Although some contracts today must be signed in writing and additional formalities such as those of the Single Code of Trade (UCC) and state fraud laws may be necessary, agreements  do not always have to be concluded in writing to be enforceable.  As a result, many pure smart code contracts will also be applicable under government contract laws. Szabo`s example of a vending machine is instructive in this regard. There, the buyer has many unspoken rights, but a contract was concluded without significant written conditions as a price indication for each item. The fact that an agreement is reached only in the code, as in the case of intelligent contracts, z.B for intelligent contracts, therefore does not constitute a particular obstacle to the formation of contracts outside the obstacles imposed by the UCC and the laws on fraud. Indeed, many laws and legal structures have long taken into account the role of information technology in contracting. Outside the CFTC context, case law on contributory liability in peer-to-peer technologies can set a useful precedent for protecting developers with the need to protect aggrieved parties through intelligent contracts that are used illegally. For example, according to Metro-Goldwyn-Mayer Studios Inc. v.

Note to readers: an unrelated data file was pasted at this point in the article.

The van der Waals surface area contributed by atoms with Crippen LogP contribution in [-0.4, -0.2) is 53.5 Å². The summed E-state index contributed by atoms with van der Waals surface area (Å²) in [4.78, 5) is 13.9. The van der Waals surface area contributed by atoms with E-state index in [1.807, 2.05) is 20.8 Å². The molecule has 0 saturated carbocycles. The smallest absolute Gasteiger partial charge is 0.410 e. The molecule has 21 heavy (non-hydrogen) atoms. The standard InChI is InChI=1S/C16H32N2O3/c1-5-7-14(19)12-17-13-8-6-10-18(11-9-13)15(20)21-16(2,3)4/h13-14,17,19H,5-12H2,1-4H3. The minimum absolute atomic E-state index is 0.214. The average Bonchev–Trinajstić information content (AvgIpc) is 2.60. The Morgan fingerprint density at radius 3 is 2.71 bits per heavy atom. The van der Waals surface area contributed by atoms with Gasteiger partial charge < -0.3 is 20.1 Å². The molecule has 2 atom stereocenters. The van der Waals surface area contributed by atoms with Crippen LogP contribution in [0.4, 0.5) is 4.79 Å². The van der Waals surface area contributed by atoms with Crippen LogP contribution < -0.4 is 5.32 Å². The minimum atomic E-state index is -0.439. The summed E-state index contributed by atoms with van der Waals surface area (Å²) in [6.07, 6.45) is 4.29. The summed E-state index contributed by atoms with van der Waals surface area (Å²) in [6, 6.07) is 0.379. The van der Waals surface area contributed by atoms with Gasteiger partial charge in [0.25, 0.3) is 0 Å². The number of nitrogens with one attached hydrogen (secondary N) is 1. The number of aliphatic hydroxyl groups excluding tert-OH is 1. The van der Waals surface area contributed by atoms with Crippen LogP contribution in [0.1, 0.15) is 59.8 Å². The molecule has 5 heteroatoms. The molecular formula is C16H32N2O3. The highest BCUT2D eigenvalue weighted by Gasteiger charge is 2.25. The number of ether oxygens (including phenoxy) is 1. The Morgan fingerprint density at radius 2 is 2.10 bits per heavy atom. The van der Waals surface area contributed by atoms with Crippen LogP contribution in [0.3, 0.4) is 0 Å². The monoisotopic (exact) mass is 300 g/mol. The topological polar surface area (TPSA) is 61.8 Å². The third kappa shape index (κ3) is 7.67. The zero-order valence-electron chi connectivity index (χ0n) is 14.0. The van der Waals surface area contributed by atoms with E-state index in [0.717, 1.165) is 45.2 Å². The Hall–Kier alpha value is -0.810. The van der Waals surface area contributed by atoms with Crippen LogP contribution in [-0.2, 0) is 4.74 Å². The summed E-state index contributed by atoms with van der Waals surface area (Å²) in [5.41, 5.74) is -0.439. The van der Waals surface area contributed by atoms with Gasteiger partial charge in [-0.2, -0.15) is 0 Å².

Grokster, Ltd.,70 peer-to-peer file-sharing sites are not responsible for users` hurtful uses if: (1) they do not market their product for the “purpose of promoting its use for counterfeit purposes.” (2) (a) have no real knowledge of actual offences, or (b) if they are aware of them, are unable to block and have not been able to block illegal behaviour; and (3) the product is able to find significant use and not a violation of the law. For example, the Uniform Electronic Transactions Act (UETA), which dates back to 1999 and forms the basis of state law in 47 states, provides that electronic records, electronic recordings, computer records produced by computer programs and electronic signatures (i.e. digital signatures using encryption technology for public keys) enjoy, with limited exceptions, the same legal effect as their written counterparts.  UETA even goes so far as to recognize the validity of “electronic agents” which it defines as “a computer program or an electronic or other automated means used independently to initiate an act or react in whole or in part to electronic recordings or services without any person having verified or acted.”  Under UETA, an electronic agent is “capable of interacting, reacting or interacting with other parties or their electronic agents within the parameters of its programming, as soon as it has been activated by a party, without further attention from that party” , a prospective recognition of intelligent contracts. While there are strong arguments, as noted above, for existing government laws to already provide a solid basis for the enforcement of smart contracts, six states have so far amended their laws specifically to allow the application of blockchain-based contracts, and many other states have passed laws recognizing blockchain technology and blockchain-based legal instruments with respect to laws allowing the application of blockchain contracts. , many believe that these states have enacted such laws to appear blockchain-friendly to attract blockchain-based businesses. However, in their attempts to bring more clarity on this issue and encourage the development of the blockchain, these states may have created more uncertainty, partly because of the way these laws are interpreted and partly because of the implicit proposition that existing laws do not cover intelligent contractual transactions.